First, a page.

Hello everyone. This is the first time I've posted on here, and I've just finished my Columbia essay on what makes me want to be an engineer [which you probably got from reading the title of the thread].
I'm sort of concerned there is too much technical jargon in the essay that is only specific to Tesla Coils, and I am worried that it may be somewhat difficult to understand unless you've had some experience with these machines.
Anyway, I would very much appreciate it if you guys could read over what I have and comment on how it is. Thank you everyone.
Meddling with Metals
Adjusting, coiling, grating fingers over red-insulated copper wire as it wraps around six feet of PVC piping; connecting the wire to aluminum and copper surfaces, and completing the circuit by attaching the primary coil and LC-circuit to the neon-sign transformer. The machine turns on, the spark gap screams a cacophonous yell, and sparks discharge from the secondary coil, the wrong surface. This malfunction, ironically, began my fervor for electrical engineering.
I was building a Tesla coil for my physics study, and after the first test, the machine wasn't working; it was the first sizable setback in the weeks of building. Though the failure was initially disappointing, in retrospect, I very much appreciate it. I spent the next several days tinkering with solder connections in the capacitor plate; the spacing of copper in the primary coil; the connections between the wall-outlet and ground-wire to the transformer; and the placement of the toroid itself. I found myself refreshed by the prospect of not following design, of trying new methods and formulating my own, albeit not-always-intuitive, directions.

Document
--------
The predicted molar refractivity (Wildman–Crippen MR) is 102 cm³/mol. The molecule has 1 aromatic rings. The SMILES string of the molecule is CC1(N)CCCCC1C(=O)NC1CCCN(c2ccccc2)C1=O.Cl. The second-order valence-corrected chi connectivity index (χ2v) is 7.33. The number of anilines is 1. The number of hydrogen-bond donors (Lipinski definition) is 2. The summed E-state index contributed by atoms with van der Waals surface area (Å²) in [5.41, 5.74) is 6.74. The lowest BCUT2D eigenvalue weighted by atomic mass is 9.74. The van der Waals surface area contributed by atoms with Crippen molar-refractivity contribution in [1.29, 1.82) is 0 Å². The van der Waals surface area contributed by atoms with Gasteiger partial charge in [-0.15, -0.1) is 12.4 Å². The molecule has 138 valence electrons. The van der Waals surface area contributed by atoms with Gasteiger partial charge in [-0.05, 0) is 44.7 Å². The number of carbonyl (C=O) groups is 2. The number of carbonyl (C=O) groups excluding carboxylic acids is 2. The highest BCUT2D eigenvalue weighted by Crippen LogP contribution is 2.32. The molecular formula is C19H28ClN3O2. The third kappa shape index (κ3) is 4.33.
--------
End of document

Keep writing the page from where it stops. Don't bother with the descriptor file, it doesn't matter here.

Engineers talk about solving problems, and the opportunity to change and innovate a design, as well as to alter a technology for arbitrary and non-specific purposes, is not only exciting to me, but something I could enjoy for the rest of my life. The Tesla Coil project, in having complications, allowed me abstraction that diagrams and itineraries couldn't prepare for. And so I've come to relish a problem, bask in a failure, and meddle like an engineer, until new problems arise.